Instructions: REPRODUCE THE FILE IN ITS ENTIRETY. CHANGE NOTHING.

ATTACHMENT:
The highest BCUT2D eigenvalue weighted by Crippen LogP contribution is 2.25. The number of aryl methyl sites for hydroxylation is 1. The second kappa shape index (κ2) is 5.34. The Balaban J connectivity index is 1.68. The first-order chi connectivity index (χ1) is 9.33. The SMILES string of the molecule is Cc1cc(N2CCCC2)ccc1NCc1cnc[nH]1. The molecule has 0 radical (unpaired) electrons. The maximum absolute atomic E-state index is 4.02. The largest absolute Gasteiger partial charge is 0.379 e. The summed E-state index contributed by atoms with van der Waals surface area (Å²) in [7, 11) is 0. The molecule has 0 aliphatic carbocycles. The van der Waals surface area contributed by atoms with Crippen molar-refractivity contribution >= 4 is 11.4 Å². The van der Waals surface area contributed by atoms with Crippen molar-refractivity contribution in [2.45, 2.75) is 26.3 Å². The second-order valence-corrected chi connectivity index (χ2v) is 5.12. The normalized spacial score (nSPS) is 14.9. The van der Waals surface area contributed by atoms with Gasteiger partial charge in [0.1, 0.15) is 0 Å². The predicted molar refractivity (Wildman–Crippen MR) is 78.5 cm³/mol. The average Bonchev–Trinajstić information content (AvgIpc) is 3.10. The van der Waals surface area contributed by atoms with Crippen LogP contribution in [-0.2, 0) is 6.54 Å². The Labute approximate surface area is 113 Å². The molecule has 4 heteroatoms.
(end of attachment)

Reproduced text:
The highest BCUT2D eigenvalue weighted by Crippen LogP contribution is 2.25. The number of aryl methyl sites for hydroxylation is 1. The second kappa shape index (κ2) is 5.34. The Balaban J connectivity index is 1.68. The first-order chi connectivity index (χ1) is 9.33. The SMILES string of the molecule is Cc1cc(N2CCCC2)ccc1NCc1cnc[nH]1. The molecule has 0 radical (unpaired) electrons. The maximum absolute atomic E-state index is 4.02. The largest absolute Gasteiger partial charge is 0.379 e. The summed E-state index contributed by atoms with van der Waals surface area (Å²) in [7, 11) is 0. The molecule has 0 aliphatic carbocycles. The van der Waals surface area contributed by atoms with Crippen molar-refractivity contribution >= 4 is 11.4 Å². The van der Waals surface area contributed by atoms with Crippen molar-refractivity contribution in [2.45, 2.75) is 26.3 Å². The second-order valence-corrected chi connectivity index (χ2v) is 5.12. The normalized spacial score (nSPS) is 14.9. The van der Waals surface area contributed by atoms with Gasteiger partial charge in [0.1, 0.15) is 0 Å². The predicted molar refractivity (Wildman–Crippen MR) is 78.5 cm³/mol. The average Bonchev–Trinajstić information content (AvgIpc) is 3.10. The van der Waals surface area contributed by atoms with Crippen LogP contribution in [-0.2, 0) is 6.54 Å². The Labute approximate surface area is 113 Å². The molecule has 4 heteroatoms.